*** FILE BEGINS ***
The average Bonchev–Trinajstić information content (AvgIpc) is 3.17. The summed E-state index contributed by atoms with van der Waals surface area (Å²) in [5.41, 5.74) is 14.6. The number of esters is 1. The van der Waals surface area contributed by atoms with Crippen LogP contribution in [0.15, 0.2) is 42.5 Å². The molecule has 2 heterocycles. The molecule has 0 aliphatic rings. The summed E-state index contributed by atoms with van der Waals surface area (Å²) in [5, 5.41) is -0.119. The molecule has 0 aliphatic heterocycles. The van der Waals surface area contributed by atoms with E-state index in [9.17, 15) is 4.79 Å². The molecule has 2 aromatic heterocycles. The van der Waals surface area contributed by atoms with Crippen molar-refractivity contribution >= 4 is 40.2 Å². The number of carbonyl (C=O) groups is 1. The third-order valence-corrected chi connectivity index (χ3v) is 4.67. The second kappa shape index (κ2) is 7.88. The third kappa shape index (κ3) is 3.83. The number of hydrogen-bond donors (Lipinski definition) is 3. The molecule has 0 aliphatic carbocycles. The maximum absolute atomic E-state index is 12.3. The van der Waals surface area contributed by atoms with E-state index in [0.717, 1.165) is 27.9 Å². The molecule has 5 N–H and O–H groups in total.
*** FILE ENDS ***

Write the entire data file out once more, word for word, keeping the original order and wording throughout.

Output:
The average Bonchev–Trinajstić information content (AvgIpc) is 3.17. The summed E-state index contributed by atoms with van der Waals surface area (Å²) in [5.41, 5.74) is 14.6. The number of esters is 1. The van der Waals surface area contributed by atoms with Crippen LogP contribution in [0.15, 0.2) is 42.5 Å². The molecule has 2 heterocycles. The molecule has 0 aliphatic rings. The summed E-state index contributed by atoms with van der Waals surface area (Å²) in [5, 5.41) is -0.119. The molecule has 0 aliphatic heterocycles. The van der Waals surface area contributed by atoms with E-state index in [9.17, 15) is 4.79 Å². The molecule has 2 aromatic heterocycles. The van der Waals surface area contributed by atoms with Crippen molar-refractivity contribution >= 4 is 40.2 Å². The number of carbonyl (C=O) groups is 1. The third-order valence-corrected chi connectivity index (χ3v) is 4.67. The second kappa shape index (κ2) is 7.88. The third kappa shape index (κ3) is 3.83. The number of hydrogen-bond donors (Lipinski definition) is 3. The molecule has 0 aliphatic carbocycles. The maximum absolute atomic E-state index is 12.3. The van der Waals surface area contributed by atoms with E-state index in [0.717, 1.165) is 27.9 Å². The molecule has 5 N–H and O–H groups in total.